Real Woody

OK, FIRST, get your minds out of the gutter. I'm talking rockets. ;-)
Yesterday, while making a run to Office Max to pick up one of those cool
USB flash drives (64M for $9.95 after rebate), I stopped by the
Woodcraft Store and they had a table full of various stacks of wood
veneers that were on clearance. I picked up ~100Ft2 of various types
and sizes and will be experimenting with using them to laminate some
rockets. So far, I did a single wrap on a section of a 3' rocket that
is going to take several pieces to cover. It looks good, so far. I'll
keep RMR informed on the practicality of this technique as I gain more
experience.
Mark Simpson
NAR 71503 Level II
God Bless our peacekeepers
Reply to
Mark Simpson
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I picked up one last spring. Nifty little gadget, except not supported by NT. And that's what's on my desktop at work, so I can't use it to shuffle stuff back and forth. Still, it's got more memory than I used to have disk storage on many systems. So does my PDA...
Bob Kaplow NAR # 18L TRA # "Impeach the TRA BoD" >>> To reply, remove the TRABoD!
Reply to
Bob Kaplow
When I was in highschool, we referred to our computer science teacher as "built like a disk drive". Modern students would have no idea what that meant. I used to help run a system that supported the *entire* zoology research community at U of Toronto with a single Calcomp 2314-like (~30M) disk. It was the size of a washing machine.
Reply to
Marcus Leech
space inserted for clarity
The PDP-11-70 computer at Cal Poly in 1977-83 had several washing machine sized "fixed discs" and several refrigerator sized "tape backup" machines.
It served perhaps 300 dumb terminals campuswide whicih were busy 24/7 with about an 80% duty cycle.
Printing was done locally on "line printers" onto approximately 14 inch wide green striped paper.
Batches could be run and picked up later at the computing center but those batches were run once a day at about 2am completion time so of course there was a long line at 2am every day at that building.
One wonders why they didn't simply do those batches at some other time of day given the CPU usage was only down by about 30% at that time of night.
I suppose it was a form of hazing :)
Jerry
Reply to
Jerry Irvine
With Henry Spencer?
I fondly recall those monster disk packs. Top loading stack of 5-15 14" platters. We refered to them as "Maytags" except they saw a lot more of their repairman than any Maytag I've ever owned. My computer museum collection has several of those 14" platters (and other platters from 39" to 3.5") with assorted Saturn-ring etchings...
Tours of the computer and/or rocket museums are available on request to any one passing through the Chicago area...
Bob Kaplow NAR # 18L TRA # "Impeach the TRA BoD" >>> To reply, remove the TRABoD!
Reply to
Bob Kaplow
An NT workstation? Not you Bob... say it ain't so 8*(
Reply to
Norm Dziedzic
Not my choice. If I had my pick, it would be a nice VMS workstation. Or at worst, a LINUX platform on the same hardware I got now...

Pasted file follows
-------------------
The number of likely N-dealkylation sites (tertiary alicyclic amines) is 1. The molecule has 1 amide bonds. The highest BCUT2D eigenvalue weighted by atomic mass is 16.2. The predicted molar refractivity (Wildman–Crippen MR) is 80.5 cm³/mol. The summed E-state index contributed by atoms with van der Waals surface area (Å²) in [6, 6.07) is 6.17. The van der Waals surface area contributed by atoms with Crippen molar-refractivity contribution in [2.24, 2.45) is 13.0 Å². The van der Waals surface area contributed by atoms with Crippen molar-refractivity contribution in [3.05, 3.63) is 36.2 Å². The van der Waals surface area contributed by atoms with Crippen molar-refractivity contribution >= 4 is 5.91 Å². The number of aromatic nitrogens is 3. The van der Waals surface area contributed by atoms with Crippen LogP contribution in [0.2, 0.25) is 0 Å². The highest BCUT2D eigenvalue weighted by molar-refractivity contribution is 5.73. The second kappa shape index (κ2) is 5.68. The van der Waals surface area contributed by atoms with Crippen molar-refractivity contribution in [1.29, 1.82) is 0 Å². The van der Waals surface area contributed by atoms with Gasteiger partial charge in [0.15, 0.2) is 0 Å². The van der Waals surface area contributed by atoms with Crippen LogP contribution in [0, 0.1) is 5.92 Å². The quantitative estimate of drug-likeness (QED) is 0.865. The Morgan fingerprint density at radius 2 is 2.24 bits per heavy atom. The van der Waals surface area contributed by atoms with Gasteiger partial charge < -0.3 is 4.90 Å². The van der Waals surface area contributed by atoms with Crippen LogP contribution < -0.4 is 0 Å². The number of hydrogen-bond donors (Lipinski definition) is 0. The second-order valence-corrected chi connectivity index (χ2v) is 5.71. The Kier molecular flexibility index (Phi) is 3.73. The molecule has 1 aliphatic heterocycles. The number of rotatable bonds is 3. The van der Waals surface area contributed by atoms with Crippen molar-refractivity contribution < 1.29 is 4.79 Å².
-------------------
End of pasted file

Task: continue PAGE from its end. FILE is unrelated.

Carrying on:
Bob Kaplow NAR # 18L TRA # "Impeach the TRA BoD" >>> To reply, remove the TRABoD!
Reply to
Bob Kaplow
I still have the platters from several massive Control Data 15450 Winchester drives that I scavanged for the aluminum. Doesn't look like they'd hold up real well as blast deflectors. What are they typically made of?
tah
Reply to
hiltyt
According to Marcus Leech :
About that. I was working in utzoo [partially] under John Kornatowski for several years before John hired Henry (who was trying to finish his MSc), and Henry eventually replaced John.
You were just the punk teenage highschool kid bugging the Bio 110 TAs ;-)
[I was a BIO110 TA for a couple of years before working under John's supervision on various programming jobs for grad students. Henry started working at UTZOO during the last year I was at U of T, or the year after. Or thereabouts.].
Those drives you saw in John/Henry's lab were the new ones. Prior to that, they were all RL01's and similar.
The one drive I saw bigger than an RL01 (aside from the mainframe drives. At U of Toronto's Computer Research Group lab) was a 25Mb pack drive almost the size of a washing machine. The controller for the beast hanging off the 11/45 was three times _bigger_.
Reply to
Chris Lewis
According to Bob Kaplow :
Especially when you consider his desk is less than 10 feet from mine.
Marcus essentially introduced me to rocketry[*].
But, despite having built some of his motors and manufactured a few parts for his prototypes I've never actually flown one yet. Even tho I'm level 3 (Canadian, "J") now, I've never flown electronics.
That's changing. My son was going to fly one of his motors for junior highpower (I motor), but we chickened out because we were flying electronics (a MAD) for the very first time, and he wanted the motor ejection backup and CTI reliability for insurance.
Our future plans now revolve about high altitude w/electronics, so that's changing.
[*] I built a rocket in highschool (early 70's) but never got to fly it. So, I'm probably not a BAR.
Reply to
Chris Lewis
I like that, "bugging". A very polite description of a process that involved "eyes bugging out" as I recall :-)
Actually, these were RKO5s from a different life, Chris. Utterly unrelated to my time at utzoo.
Reply to
Marcus Leech
According to Marcus Leech :
Yours or mine? ;-)
I think our postings are out of sync.
Reply to
Chris Lewis

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